posted by asperity at 10:53 AM on January 24 [1 favorite]


do you take the brush off when done brushing ? And rinse it all off ? (and change heads) ?

I unscrew the brush every time and rinse everything off before putting it on the counter until the next brushing. The inside of the brush might get gunky by the time I need to change brushes, but that's OK.

Also the manual says to clean/wipe down the outside regularly.
posted by k5.user at 10:58 AM on January 24


I take the brush head off after every use and rinse it (plus the base) which seems to really eliminate the nastiness.
posted by joan_holloway at 11:01 AM on January 24


To clarify: I am not looking for tips on how to clean the Sonicare. I am shopping for a new toothbrush and want one that does not have this problem to begin with. I do remove the brush head and leave it unattached until I'm ready to brush again, and periodically swipe inside the handle with a cotton ball, but the gunk is tenacious. The very existence of the Sonicare condoms tells me that I'm not the only one with this problem and I would rather have something that stays cleaner without a lot of special care and feeding.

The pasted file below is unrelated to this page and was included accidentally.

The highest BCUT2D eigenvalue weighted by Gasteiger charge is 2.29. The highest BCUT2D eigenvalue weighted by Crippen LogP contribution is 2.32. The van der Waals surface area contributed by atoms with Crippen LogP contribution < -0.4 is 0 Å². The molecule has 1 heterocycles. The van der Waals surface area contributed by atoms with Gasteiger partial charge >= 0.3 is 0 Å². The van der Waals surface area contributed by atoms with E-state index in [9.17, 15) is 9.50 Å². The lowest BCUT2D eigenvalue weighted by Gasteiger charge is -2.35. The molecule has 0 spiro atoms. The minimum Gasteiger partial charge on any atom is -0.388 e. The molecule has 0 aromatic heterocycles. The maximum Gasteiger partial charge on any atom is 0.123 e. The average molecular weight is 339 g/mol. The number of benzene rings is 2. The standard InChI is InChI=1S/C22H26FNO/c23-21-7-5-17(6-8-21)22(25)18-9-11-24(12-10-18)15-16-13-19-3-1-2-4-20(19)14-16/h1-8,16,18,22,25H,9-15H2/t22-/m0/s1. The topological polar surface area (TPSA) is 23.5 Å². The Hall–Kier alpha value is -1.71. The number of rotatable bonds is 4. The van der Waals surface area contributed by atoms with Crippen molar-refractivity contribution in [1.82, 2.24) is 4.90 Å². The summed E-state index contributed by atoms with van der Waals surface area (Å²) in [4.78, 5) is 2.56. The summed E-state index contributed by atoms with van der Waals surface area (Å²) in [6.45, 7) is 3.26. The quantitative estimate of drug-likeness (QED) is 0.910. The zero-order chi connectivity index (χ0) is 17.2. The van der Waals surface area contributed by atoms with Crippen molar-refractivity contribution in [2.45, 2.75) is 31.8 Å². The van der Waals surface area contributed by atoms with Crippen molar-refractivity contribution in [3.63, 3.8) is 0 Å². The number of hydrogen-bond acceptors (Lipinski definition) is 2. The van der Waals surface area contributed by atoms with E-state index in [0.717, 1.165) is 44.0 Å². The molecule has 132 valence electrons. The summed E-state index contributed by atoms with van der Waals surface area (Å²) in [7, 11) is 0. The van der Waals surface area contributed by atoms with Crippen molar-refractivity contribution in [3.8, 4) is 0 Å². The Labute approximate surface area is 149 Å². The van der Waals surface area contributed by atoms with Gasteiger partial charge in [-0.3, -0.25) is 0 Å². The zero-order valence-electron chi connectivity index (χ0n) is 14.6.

posted by payoto at 11:02 AM on January 24 [1 favorite]


This is the reason that I switched to the Oral B. I am very happy with it.
posted by Wordwoman at 11:04 AM on January 24


It's not very environmentally friendly, but I ended up just getting disposable electric toothbrushes. I've used a couple brands (whatever was on sale) and they've all worked well. They're cheaper in the long run if you look out for the sales.
posted by DoubleLune at 11:05 AM on January 24


I do not have this problem with my ~6 year old Oral B pro care. I try to remove the brush head after every use and rinse the entire thing, but if I forget, it's not a disaster.
posted by elizardbits at 11:12 AM on January 24


Tip for longer battery life: let the toothbrush run all the way down. Do this at least twice a year. I kept one OralB handle alive for 12 years using this process. Constant "topping off" of the battery is the usual pattern, but does not promote battery longevity. I finally had to replace the handle because the brushes had been redesigned and replacements would not fit. YMMV
posted by Cranberry at 11:16 AM on January 24